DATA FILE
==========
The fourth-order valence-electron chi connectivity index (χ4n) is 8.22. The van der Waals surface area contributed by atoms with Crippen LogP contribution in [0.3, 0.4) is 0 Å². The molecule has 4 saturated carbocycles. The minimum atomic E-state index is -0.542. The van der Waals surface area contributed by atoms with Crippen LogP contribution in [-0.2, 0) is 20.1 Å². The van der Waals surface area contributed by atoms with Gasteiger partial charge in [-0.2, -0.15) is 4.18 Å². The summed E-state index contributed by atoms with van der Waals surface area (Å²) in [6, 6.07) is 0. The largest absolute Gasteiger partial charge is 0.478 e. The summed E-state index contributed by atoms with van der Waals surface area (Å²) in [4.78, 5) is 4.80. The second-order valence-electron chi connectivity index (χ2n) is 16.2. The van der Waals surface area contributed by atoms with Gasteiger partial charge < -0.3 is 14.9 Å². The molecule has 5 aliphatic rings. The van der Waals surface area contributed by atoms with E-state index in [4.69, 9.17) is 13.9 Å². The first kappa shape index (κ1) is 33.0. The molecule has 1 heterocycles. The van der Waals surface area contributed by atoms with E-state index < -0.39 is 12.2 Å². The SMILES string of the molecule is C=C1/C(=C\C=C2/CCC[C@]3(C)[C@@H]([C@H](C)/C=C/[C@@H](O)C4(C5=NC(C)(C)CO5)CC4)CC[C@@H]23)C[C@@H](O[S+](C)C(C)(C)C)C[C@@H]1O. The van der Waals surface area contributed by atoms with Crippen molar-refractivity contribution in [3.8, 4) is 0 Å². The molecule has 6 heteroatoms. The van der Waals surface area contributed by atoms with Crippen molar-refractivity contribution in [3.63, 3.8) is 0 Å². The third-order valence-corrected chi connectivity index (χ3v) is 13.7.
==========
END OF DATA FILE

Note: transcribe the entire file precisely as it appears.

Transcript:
The fourth-order valence-electron chi connectivity index (χ4n) is 8.22. The van der Waals surface area contributed by atoms with Crippen LogP contribution in [0.3, 0.4) is 0 Å². The molecule has 4 saturated carbocycles. The minimum atomic E-state index is -0.542. The van der Waals surface area contributed by atoms with Crippen LogP contribution in [-0.2, 0) is 20.1 Å². The van der Waals surface area contributed by atoms with Gasteiger partial charge in [-0.2, -0.15) is 4.18 Å². The summed E-state index contributed by atoms with van der Waals surface area (Å²) in [6, 6.07) is 0. The largest absolute Gasteiger partial charge is 0.478 e. The summed E-state index contributed by atoms with van der Waals surface area (Å²) in [4.78, 5) is 4.80. The second-order valence-electron chi connectivity index (χ2n) is 16.2. The van der Waals surface area contributed by atoms with Gasteiger partial charge < -0.3 is 14.9 Å². The molecule has 5 aliphatic rings. The van der Waals surface area contributed by atoms with E-state index in [4.69, 9.17) is 13.9 Å². The first kappa shape index (κ1) is 33.0. The molecule has 1 heterocycles. The van der Waals surface area contributed by atoms with E-state index < -0.39 is 12.2 Å². The SMILES string of the molecule is C=C1/C(=C\C=C2/CCC[C@]3(C)[C@@H]([C@H](C)/C=C/[C@@H](O)C4(C5=NC(C)(C)CO5)CC4)CC[C@@H]23)C[C@@H](O[S+](C)C(C)(C)C)C[C@@H]1O. The van der Waals surface area contributed by atoms with Crippen molar-refractivity contribution in [3.8, 4) is 0 Å². The molecule has 6 heteroatoms. The van der Waals surface area contributed by atoms with Crippen molar-refractivity contribution in [3.63, 3.8) is 0 Å². The third-order valence-corrected chi connectivity index (χ3v) is 13.7.